The Yid by Paul Goldberg
The Yid takes place in Stalin’s Russia shortly before his death in 1953 and is a brilliant work of “reimagined” historical fiction. Solomon Shimonovich Levinson, a former actor with the State Jewish Theater, is about to be arrested. Realizing that his life is in peril and that he has nothing left to lose, he decides to use his acting skills for what might well be his final and most important performance.
What follows is a wild and zany adventure in which Levinson, an actor and Red Army vet; Aleksandr Kogan, a Moscow surgeon; Friederich Lewis, an African American engineer working in the USSR; and Moisey Rabinovich, a pharmacist and Red Army vet, take to the road in a stolen Black Maria, a car used by the KGB to transport prisoners, in an all-out effort to stop Stalin’s planned pogrom to kill Soviet Jews, scheduled to begin any day.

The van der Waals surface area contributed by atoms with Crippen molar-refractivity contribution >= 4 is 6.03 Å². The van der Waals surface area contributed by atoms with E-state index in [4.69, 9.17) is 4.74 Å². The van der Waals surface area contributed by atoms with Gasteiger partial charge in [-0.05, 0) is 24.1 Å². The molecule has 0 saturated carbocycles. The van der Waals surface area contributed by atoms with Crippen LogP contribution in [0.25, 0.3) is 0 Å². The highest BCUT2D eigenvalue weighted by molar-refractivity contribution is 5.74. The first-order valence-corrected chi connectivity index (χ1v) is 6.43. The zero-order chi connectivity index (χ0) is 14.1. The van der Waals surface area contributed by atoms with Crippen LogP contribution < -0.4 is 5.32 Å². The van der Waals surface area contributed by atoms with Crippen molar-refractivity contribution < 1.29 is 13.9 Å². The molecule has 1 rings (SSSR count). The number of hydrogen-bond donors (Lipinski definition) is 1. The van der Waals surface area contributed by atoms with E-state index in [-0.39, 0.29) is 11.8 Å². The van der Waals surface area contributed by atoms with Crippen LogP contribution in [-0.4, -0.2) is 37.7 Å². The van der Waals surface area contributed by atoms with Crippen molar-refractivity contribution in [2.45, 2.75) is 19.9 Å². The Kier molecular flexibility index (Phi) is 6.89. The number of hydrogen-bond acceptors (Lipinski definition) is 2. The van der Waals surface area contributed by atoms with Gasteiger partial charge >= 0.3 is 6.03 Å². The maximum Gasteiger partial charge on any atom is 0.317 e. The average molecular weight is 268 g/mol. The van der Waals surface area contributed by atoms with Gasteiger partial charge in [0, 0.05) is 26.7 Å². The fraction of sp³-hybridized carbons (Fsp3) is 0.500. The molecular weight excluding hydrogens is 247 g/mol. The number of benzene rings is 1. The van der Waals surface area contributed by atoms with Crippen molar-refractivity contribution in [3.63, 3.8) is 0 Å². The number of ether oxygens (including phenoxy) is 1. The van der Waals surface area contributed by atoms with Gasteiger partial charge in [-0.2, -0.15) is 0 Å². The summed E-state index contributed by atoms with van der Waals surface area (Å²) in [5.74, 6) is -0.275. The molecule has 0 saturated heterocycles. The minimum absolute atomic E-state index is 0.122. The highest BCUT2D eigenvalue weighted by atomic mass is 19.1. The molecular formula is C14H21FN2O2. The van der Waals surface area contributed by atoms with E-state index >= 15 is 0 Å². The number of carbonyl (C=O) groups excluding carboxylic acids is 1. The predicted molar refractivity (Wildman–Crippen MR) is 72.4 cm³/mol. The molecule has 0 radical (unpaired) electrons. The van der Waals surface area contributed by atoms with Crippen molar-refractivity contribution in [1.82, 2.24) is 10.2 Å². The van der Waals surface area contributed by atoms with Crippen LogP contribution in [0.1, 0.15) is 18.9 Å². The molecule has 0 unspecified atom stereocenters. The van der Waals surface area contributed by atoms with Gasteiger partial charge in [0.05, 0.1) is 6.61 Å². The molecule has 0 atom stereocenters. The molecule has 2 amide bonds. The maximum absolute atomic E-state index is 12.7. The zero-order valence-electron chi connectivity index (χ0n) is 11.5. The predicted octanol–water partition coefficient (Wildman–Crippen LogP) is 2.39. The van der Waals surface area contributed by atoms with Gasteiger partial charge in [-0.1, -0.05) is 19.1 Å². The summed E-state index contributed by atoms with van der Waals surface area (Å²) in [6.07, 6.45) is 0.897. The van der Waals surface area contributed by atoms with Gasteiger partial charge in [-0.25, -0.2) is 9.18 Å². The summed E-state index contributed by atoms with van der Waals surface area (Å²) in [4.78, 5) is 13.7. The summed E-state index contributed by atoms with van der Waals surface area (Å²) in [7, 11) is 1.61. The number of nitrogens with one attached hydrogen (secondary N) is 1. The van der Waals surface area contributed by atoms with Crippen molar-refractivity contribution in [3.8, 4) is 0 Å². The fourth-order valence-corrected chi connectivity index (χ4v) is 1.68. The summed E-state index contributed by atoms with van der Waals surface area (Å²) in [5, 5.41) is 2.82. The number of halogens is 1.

The Yid is told in three Acts and frequently references theater, actors, and writers. It successfully combines Shakespearean tragedy with vaudevillian comedy. Just imagine Kinig Lir (King Lear) with a touch of the James Bond and It’s a Mad Mad Mad Mad World. While serious discussions about racism, anti-Semitism, persecution, human rights and the abuse of power by those in control are found throughout the book, it is the humor that gives this story its power. In times of tragedy or persecution, comedy is often the only weapon available to help people fight for their dignity, pride and above all, their sanity.